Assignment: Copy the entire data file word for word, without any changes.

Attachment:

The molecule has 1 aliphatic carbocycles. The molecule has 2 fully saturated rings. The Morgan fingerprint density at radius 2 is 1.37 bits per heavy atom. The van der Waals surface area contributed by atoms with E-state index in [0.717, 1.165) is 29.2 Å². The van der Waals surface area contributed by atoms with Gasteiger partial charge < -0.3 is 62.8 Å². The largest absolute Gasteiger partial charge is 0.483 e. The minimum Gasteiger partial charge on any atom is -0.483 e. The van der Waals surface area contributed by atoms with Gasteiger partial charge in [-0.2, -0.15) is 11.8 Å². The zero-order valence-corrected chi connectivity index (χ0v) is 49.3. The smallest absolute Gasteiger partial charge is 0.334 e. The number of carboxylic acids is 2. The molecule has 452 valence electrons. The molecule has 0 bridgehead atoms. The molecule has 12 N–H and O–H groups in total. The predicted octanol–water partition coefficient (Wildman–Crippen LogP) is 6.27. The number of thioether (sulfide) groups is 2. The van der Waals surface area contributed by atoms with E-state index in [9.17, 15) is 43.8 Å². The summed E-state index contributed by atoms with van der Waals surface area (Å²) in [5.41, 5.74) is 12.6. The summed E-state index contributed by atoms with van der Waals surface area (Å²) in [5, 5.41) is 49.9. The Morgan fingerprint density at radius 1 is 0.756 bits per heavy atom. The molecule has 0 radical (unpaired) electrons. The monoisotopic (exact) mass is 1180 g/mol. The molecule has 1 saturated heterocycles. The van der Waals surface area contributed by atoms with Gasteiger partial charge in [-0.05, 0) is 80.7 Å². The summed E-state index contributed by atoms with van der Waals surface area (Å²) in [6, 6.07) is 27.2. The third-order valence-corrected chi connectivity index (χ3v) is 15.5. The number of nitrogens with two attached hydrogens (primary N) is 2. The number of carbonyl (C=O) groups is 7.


The molecule has 1 aliphatic carbocycles. The molecule has 2 fully saturated rings. The Morgan fingerprint density at radius 2 is 1.37 bits per heavy atom. The van der Waals surface area contributed by atoms with E-state index in [0.717, 1.165) is 29.2 Å². The van der Waals surface area contributed by atoms with Gasteiger partial charge < -0.3 is 62.8 Å². The largest absolute Gasteiger partial charge is 0.483 e. The minimum Gasteiger partial charge on any atom is -0.483 e. The van der Waals surface area contributed by atoms with Gasteiger partial charge in [-0.2, -0.15) is 11.8 Å². The zero-order valence-corrected chi connectivity index (χ0v) is 49.3. The smallest absolute Gasteiger partial charge is 0.334 e. The number of carboxylic acids is 2. The molecule has 452 valence electrons. The molecule has 0 bridgehead atoms. The molecule has 12 N–H and O–H groups in total. The predicted octanol–water partition coefficient (Wildman–Crippen LogP) is 6.27. The number of thioether (sulfide) groups is 2. The van der Waals surface area contributed by atoms with E-state index in [9.17, 15) is 43.8 Å². The summed E-state index contributed by atoms with van der Waals surface area (Å²) in [5.41, 5.74) is 12.6. The summed E-state index contributed by atoms with van der Waals surface area (Å²) in [5, 5.41) is 49.9. The Morgan fingerprint density at radius 1 is 0.756 bits per heavy atom. The molecule has 0 radical (unpaired) electrons. The monoisotopic (exact) mass is 1180 g/mol. The molecule has 1 saturated heterocycles. The van der Waals surface area contributed by atoms with Gasteiger partial charge in [-0.05, 0) is 80.7 Å². The summed E-state index contributed by atoms with van der Waals surface area (Å²) in [6, 6.07) is 27.2. The third-order valence-corrected chi connectivity index (χ3v) is 15.5. The number of nitrogens with two attached hydrogens (primary N) is 2. The number of carbonyl (C=O) groups is 7.